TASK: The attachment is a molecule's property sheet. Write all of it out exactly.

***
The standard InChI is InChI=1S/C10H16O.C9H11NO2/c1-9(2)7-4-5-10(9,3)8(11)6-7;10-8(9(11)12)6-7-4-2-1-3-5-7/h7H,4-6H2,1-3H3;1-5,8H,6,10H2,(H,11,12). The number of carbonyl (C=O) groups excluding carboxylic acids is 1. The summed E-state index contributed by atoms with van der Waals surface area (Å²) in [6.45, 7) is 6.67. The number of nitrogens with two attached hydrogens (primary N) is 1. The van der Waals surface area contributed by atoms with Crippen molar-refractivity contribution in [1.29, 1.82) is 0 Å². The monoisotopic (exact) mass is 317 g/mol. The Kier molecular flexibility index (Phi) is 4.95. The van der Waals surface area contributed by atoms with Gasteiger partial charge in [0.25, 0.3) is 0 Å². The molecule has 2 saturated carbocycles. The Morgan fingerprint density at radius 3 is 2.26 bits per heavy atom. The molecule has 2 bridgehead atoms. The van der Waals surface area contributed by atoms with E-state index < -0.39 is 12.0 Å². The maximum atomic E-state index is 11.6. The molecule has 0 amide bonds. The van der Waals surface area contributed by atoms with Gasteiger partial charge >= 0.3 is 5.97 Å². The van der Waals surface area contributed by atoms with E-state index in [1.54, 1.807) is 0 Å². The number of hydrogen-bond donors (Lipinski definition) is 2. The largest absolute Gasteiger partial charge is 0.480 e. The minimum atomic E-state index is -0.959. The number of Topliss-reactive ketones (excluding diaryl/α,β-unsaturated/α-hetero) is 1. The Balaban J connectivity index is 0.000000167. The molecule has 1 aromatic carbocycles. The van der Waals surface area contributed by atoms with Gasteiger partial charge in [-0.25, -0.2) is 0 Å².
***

The standard InChI is InChI=1S/C10H16O.C9H11NO2/c1-9(2)7-4-5-10(9,3)8(11)6-7;10-8(9(11)12)6-7-4-2-1-3-5-7/h7H,4-6H2,1-3H3;1-5,8H,6,10H2,(H,11,12). The number of carbonyl (C=O) groups excluding carboxylic acids is 1. The summed E-state index contributed by atoms with van der Waals surface area (Å²) in [6.45, 7) is 6.67. The number of nitrogens with two attached hydrogens (primary N) is 1. The van der Waals surface area contributed by atoms with Crippen molar-refractivity contribution in [1.29, 1.82) is 0 Å². The monoisotopic (exact) mass is 317 g/mol. The Kier molecular flexibility index (Phi) is 4.95. The van der Waals surface area contributed by atoms with Gasteiger partial charge in [0.25, 0.3) is 0 Å². The molecule has 2 saturated carbocycles. The Morgan fingerprint density at radius 3 is 2.26 bits per heavy atom. The molecule has 2 bridgehead atoms. The van der Waals surface area contributed by atoms with E-state index < -0.39 is 12.0 Å². The maximum atomic E-state index is 11.6. The molecule has 0 amide bonds. The van der Waals surface area contributed by atoms with Gasteiger partial charge >= 0.3 is 5.97 Å². The van der Waals surface area contributed by atoms with E-state index in [1.54, 1.807) is 0 Å². The number of hydrogen-bond donors (Lipinski definition) is 2. The largest absolute Gasteiger partial charge is 0.480 e. The minimum atomic E-state index is -0.959. The number of Topliss-reactive ketones (excluding diaryl/α,β-unsaturated/α-hetero) is 1. The Balaban J connectivity index is 0.000000167. The molecule has 1 aromatic carbocycles. The van der Waals surface area contributed by atoms with Gasteiger partial charge in [-0.25, -0.2) is 0 Å².